2.3. Treatment of PC3 Cells with MEK Inhibitor and Curcumin

PC3 cells cultured in RPMI-1640 media containing 10% FBS at 37 °C were treated with thefollowing at the indicated time and concentration: 10 μM MEK inhibitor (U0126) for 48 h; curcumin 40 μM for 24 h. Following various treatments, lysates were made with cold RIPA lysis buffer as described previously [21].

2.4. Quantification of VEGF in the Conditioned Medium

Cells were grown to 80–90% confluence in RPMI-1640 medium containing 5% FBS. They were washed thrice with pre-warmed serum-free medium and incubated with the same for 72 h at 37 °C. Conditioned media were collected and concentrated approximately 10-fold with a Centricon concentrator (Amicon, Beverly, MA, USA) [18]. Quantification of the secreted VEGF in the conditioned media of PC3 cell lines was done by comparative analysis with different concentrations of either BSA or purified recombinant VEGF using 12% SDS-PAGE. Coomassie blue staining was done in gels loaded with BSA. Immunoblotting analysis was done with an antibody to VEGF in gels loaded with different concentrations of recombinant VEGF (R&D systems; Minneapolis, MN, USA).

2.5. Tube Formation: An in Vitro Matrigel Angiogenesis Assay

Capillary tube formation assays were performed using HMEC-1 essentially as described [22]. Briefly, 200 μL thawed matrigel on ice was pipetted into pre-chilled 24-well plates and allowed to polymerize for 1 h at 37 °C. To investigate the response of HMEC-1 to different conditioned media of PC3 cells on in vitro angiogenesis, HMEC-1 were seeded (~1 × 105 cells/mL) on the matrigel and cultured in MCDB-131 medium with equal amount of conditioned media protein from indicated PC3 cell lines in the results section. The plates were then incubated at 37 °C in a humidified atmosphere of 95% air and 5% CO2. Capillary tube formations on matrigel were visualized after 24 h under an inverted phase-contrast microscope.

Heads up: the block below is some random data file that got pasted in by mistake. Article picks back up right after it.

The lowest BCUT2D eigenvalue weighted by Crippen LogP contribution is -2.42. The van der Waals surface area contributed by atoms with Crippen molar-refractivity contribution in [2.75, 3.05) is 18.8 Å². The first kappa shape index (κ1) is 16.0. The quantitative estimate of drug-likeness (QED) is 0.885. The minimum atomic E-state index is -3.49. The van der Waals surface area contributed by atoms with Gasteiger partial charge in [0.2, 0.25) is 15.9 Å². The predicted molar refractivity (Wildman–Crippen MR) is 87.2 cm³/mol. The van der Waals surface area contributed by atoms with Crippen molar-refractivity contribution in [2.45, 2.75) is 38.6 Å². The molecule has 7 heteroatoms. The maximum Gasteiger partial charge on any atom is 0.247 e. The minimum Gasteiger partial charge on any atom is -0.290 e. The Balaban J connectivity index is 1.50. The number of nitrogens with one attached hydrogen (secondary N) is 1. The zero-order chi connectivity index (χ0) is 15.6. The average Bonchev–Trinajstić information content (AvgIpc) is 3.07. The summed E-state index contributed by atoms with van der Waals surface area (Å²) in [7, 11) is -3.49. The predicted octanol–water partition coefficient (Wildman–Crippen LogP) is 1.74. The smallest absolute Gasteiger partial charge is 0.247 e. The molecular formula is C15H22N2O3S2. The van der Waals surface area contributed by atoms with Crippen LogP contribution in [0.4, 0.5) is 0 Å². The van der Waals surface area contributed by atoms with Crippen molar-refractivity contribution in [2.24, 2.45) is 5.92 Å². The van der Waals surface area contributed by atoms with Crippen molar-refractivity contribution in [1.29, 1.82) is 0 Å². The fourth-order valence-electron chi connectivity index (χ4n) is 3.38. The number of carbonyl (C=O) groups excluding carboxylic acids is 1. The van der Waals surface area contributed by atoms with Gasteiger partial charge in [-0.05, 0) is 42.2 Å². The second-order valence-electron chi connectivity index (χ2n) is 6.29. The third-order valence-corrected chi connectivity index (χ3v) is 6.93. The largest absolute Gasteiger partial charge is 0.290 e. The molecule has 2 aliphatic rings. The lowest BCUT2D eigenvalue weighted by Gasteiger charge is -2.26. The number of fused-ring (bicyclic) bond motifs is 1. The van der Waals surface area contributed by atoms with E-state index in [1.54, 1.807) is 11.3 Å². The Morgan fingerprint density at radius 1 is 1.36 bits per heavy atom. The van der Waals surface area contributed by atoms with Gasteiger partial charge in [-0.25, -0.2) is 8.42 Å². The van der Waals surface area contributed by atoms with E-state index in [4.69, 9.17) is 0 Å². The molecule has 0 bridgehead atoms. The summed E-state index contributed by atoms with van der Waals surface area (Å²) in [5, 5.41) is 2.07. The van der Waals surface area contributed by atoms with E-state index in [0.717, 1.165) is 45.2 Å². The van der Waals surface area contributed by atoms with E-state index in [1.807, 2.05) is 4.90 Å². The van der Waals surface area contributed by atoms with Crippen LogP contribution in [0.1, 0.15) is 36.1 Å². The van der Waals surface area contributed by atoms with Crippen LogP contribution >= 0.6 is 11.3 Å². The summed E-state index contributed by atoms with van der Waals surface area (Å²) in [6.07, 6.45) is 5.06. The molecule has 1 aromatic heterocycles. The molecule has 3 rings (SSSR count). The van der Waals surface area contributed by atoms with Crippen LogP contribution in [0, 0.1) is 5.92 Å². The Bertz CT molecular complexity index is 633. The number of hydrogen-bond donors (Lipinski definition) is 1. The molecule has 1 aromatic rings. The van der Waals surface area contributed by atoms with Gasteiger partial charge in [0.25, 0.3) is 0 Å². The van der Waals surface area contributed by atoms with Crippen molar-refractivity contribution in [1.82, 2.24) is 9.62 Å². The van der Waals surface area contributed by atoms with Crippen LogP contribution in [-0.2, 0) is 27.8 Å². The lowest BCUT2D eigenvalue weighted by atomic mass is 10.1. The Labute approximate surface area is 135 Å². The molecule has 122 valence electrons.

2.6. Immunoblotting and Gelatin Zymography Analyses

Equal amount of protein lysates were used for immunoblotting analyses as described previously [21]. Conditioned media protein was diluted and used for gelatin zymography analysis as described previously [18].

2.7. Immunohistochemistry

Prostatic adenocarcinoma tissue microarray (TMA) sections containing six cases of prostate adenocarcinoma with six adjacent normal prostate tissues in duplicate cores per case were purchased from the US Biomax, Inc. (Rockville, MD, USA). TMA sections were processed, stained with VEGF antibody, and analyzed essentially as described previously [23].

2.8. Statistical Analysis

All values are presented as mean ± SEM. A value of p < 0.05 was considered significant. Statistical significance was determined by analysis of variance (ANOVA) with the Bonferonni corrections (Instat for IBM; GraphPad software; San Diego, CA, USA). Statistically significant difference in VEGF distribution was determined between prostatic adenocarcinoma and normal prostatic epithelial cells as specified in Figure 7.

3. Results

Vascular endothelial growth factor (VEGF) was shown to have an effect on the proliferation of prostate cancer cells found in the bone microenvironment [24]. Therefore, we have primarily used PC3 cells derived from bone metastasis. A positive correlation between OPN and VEGF concentrations was found in synovial fluid in synovial tissue [24]. To determine the contribution of OPN/αvβ3 signaling in the expression of VEGF and angiogenesis, we have used PC3/OPN (RGA) which demonstrated a decrease in integrin signaling [18]. We have also used PC3/OPN (KD) cells [18,25].